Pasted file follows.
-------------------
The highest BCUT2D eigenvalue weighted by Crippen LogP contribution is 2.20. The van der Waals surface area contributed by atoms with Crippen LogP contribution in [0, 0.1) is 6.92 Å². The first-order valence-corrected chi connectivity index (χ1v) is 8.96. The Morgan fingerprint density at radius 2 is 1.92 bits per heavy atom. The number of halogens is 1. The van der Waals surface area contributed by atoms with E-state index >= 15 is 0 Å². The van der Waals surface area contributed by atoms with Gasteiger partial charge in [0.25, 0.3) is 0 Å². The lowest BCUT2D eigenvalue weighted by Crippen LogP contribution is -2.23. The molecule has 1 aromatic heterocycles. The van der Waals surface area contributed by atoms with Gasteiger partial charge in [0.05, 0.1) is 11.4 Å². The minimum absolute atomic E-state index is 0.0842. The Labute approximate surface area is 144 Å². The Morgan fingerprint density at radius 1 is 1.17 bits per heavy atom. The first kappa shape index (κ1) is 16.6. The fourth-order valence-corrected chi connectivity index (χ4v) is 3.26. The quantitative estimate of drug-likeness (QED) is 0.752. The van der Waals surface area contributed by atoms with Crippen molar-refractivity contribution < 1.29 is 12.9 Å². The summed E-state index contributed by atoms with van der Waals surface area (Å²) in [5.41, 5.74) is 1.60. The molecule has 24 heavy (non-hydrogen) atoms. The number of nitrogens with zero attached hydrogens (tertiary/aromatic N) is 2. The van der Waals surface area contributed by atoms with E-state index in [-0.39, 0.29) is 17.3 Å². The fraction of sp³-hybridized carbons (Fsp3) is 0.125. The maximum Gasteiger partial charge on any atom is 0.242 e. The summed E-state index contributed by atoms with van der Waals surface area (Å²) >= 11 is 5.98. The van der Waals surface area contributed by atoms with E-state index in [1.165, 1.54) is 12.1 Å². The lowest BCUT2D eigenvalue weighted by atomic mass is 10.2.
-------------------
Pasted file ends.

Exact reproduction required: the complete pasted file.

The highest BCUT2D eigenvalue weighted by Crippen LogP contribution is 2.20. The van der Waals surface area contributed by atoms with Crippen LogP contribution in [0, 0.1) is 6.92 Å². The first-order valence-corrected chi connectivity index (χ1v) is 8.96. The Morgan fingerprint density at radius 2 is 1.92 bits per heavy atom. The number of halogens is 1. The van der Waals surface area contributed by atoms with E-state index >= 15 is 0 Å². The van der Waals surface area contributed by atoms with Gasteiger partial charge in [0.25, 0.3) is 0 Å². The lowest BCUT2D eigenvalue weighted by Crippen LogP contribution is -2.23. The molecule has 1 aromatic heterocycles. The van der Waals surface area contributed by atoms with Gasteiger partial charge in [0.05, 0.1) is 11.4 Å². The minimum absolute atomic E-state index is 0.0842. The Labute approximate surface area is 144 Å². The Morgan fingerprint density at radius 1 is 1.17 bits per heavy atom. The first kappa shape index (κ1) is 16.6. The fourth-order valence-corrected chi connectivity index (χ4v) is 3.26. The quantitative estimate of drug-likeness (QED) is 0.752. The van der Waals surface area contributed by atoms with Crippen molar-refractivity contribution < 1.29 is 12.9 Å². The summed E-state index contributed by atoms with van der Waals surface area (Å²) in [5.41, 5.74) is 1.60. The molecule has 24 heavy (non-hydrogen) atoms. The number of nitrogens with zero attached hydrogens (tertiary/aromatic N) is 2. The van der Waals surface area contributed by atoms with E-state index in [-0.39, 0.29) is 17.3 Å². The fraction of sp³-hybridized carbons (Fsp3) is 0.125. The maximum Gasteiger partial charge on any atom is 0.242 e. The summed E-state index contributed by atoms with van der Waals surface area (Å²) >= 11 is 5.98. The van der Waals surface area contributed by atoms with E-state index in [1.165, 1.54) is 12.1 Å². The lowest BCUT2D eigenvalue weighted by atomic mass is 10.2.